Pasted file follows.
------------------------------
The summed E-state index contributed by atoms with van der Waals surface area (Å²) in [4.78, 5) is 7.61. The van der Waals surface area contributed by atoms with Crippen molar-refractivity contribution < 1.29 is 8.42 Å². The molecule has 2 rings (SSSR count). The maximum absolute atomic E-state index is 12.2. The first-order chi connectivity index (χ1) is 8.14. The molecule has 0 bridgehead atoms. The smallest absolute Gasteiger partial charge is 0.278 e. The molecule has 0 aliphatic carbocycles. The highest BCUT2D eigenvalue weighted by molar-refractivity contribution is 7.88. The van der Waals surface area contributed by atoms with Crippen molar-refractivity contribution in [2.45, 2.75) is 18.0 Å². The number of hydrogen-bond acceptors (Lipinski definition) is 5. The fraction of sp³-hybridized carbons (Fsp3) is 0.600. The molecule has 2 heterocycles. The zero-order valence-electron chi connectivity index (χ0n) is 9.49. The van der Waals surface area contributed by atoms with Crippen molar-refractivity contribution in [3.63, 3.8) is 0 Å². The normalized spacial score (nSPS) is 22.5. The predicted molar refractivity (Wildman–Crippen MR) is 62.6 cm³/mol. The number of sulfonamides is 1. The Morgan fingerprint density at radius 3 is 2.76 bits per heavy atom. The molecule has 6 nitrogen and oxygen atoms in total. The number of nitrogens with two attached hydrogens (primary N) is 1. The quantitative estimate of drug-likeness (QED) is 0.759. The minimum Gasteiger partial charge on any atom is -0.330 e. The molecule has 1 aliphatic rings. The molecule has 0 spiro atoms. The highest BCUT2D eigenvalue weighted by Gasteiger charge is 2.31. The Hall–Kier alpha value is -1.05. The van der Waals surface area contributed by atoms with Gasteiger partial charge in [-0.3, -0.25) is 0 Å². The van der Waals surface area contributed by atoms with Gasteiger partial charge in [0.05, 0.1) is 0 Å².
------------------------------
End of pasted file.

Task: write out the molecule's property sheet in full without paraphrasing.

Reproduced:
The summed E-state index contributed by atoms with van der Waals surface area (Å²) in [4.78, 5) is 7.61. The van der Waals surface area contributed by atoms with Crippen molar-refractivity contribution < 1.29 is 8.42 Å². The molecule has 2 rings (SSSR count). The maximum absolute atomic E-state index is 12.2. The first-order chi connectivity index (χ1) is 8.14. The molecule has 0 bridgehead atoms. The smallest absolute Gasteiger partial charge is 0.278 e. The molecule has 0 aliphatic carbocycles. The highest BCUT2D eigenvalue weighted by molar-refractivity contribution is 7.88. The van der Waals surface area contributed by atoms with Crippen molar-refractivity contribution in [2.45, 2.75) is 18.0 Å². The number of hydrogen-bond acceptors (Lipinski definition) is 5. The fraction of sp³-hybridized carbons (Fsp3) is 0.600. The molecule has 2 heterocycles. The zero-order valence-electron chi connectivity index (χ0n) is 9.49. The van der Waals surface area contributed by atoms with Crippen molar-refractivity contribution in [3.63, 3.8) is 0 Å². The normalized spacial score (nSPS) is 22.5. The predicted molar refractivity (Wildman–Crippen MR) is 62.6 cm³/mol. The number of sulfonamides is 1. The Morgan fingerprint density at radius 3 is 2.76 bits per heavy atom. The molecule has 6 nitrogen and oxygen atoms in total. The number of nitrogens with two attached hydrogens (primary N) is 1. The quantitative estimate of drug-likeness (QED) is 0.759. The minimum Gasteiger partial charge on any atom is -0.330 e. The molecule has 1 aliphatic rings. The molecule has 0 spiro atoms. The highest BCUT2D eigenvalue weighted by Gasteiger charge is 2.31. The Hall–Kier alpha value is -1.05. The van der Waals surface area contributed by atoms with Gasteiger partial charge in [-0.3, -0.25) is 0 Å². The van der Waals surface area contributed by atoms with Gasteiger partial charge in [0.05, 0.1) is 0 Å².